You extract the bytes as two IEEE 32 bit floats. There are quite a number of IEEE float32 extractors out there in google land. it's not mc code, 'cause you are extracting it in your environment at the other end of the sigfox link (and I don't know what that is).

I did help someone else with the same problem here in the forums somewhere, if you search carefully you can probably find it, should explain everything.

mc-Demo205 / Re: Get GPS data into 12 bytes
« on: May 20, 2017, 01:41:59 pm »
Yes, I did get his to work, I have it somewhere in my module 205 code somewhere....

My main problem was that the extract functions didn't work as advertised, so was packing stuff, unpacking to check and getting bogus results. Extract is now fixed (but pack actually did work OK).

I think I went over this with someone else here on the forums, they were having trouble extracting the float from a sigfox packet. It's actually quite simple, it was the extract giving bogus values that had me confused...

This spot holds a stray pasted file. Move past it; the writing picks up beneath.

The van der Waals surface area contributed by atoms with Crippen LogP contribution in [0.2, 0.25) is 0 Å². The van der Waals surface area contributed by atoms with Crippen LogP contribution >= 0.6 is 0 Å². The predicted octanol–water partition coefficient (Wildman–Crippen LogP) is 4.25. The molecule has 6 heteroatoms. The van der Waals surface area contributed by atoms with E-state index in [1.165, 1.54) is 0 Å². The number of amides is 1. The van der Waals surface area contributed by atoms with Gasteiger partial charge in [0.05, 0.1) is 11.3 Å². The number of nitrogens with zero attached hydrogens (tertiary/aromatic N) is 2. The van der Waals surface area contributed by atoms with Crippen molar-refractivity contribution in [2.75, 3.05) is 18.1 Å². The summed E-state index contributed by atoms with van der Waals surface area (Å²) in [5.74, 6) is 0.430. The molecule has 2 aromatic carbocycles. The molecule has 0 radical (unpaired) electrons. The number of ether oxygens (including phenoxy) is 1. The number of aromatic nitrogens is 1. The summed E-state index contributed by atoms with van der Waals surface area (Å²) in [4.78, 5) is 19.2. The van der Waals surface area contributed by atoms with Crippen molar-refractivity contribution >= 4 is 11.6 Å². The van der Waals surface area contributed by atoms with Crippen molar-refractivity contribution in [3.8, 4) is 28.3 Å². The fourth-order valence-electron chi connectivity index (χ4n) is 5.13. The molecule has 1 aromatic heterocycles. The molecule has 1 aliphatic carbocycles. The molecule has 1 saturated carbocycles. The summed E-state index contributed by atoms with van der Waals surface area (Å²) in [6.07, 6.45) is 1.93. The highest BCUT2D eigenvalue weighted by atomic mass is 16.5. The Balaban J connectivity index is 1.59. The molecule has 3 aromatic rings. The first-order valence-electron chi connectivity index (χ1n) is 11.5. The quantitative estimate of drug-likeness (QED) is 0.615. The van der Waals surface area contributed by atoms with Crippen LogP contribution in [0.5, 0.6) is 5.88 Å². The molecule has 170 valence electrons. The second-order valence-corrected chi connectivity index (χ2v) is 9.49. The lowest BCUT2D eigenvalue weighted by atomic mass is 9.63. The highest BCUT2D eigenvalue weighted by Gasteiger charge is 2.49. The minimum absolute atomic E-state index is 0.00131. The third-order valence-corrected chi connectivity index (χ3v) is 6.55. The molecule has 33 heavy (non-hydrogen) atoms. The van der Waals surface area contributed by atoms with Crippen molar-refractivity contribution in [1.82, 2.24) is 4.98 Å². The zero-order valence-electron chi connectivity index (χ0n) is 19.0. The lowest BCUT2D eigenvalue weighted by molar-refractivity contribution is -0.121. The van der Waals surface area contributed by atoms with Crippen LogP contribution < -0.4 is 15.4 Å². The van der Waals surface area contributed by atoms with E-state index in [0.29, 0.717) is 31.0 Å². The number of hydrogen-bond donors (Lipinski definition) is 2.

mc-Studio / Re: Timestamps
« on: May 20, 2017, 01:36:32 pm »
Checkout my Time library, everything i know about timestamps is in it.

BTW the module time is really the gateway time (obtained from NTP server), and sent to the module when it connects. Timezone doesn't really seem to work though...

mc-Things General Discussion / Re: TimeStamps
« on: May 20, 2017, 01:32:29 pm »
My Time library has this function in it:

Code: [Select]
Shared Function GetTimestamp(format As TIME_FORMAT, TimestampOffset As Integer) As String
used for unix type time stamps. Might do what you want...

mc-Things General Discussion / Re: DHT 22 support
« on: May 20, 2017, 01:29:13 pm »

It's very difficult to do this with the mcmodule, because of the timing of the pulses required for the DHT 22.

You'll notice that for all these sort of devices (one wire, like the dallas protocol DS18B20) in the Arduino libraries, the signals are "bit banged" - ie the lines are set high, then low with a specified interval (timing), you then listen on the line for the response from the sensor, and decode this as bits.

With the mc modules, they use an RTOS (Real Time Operating System) - which is how it seems to do many things at the same time. One of the limitations of an RTOS is that you are not able to send signals (ie bit bang) with precise timing. This is because the underlying RTOS can interrupt at any time whatever you are doing to service a routine with a higher priority (say service the radio for instance).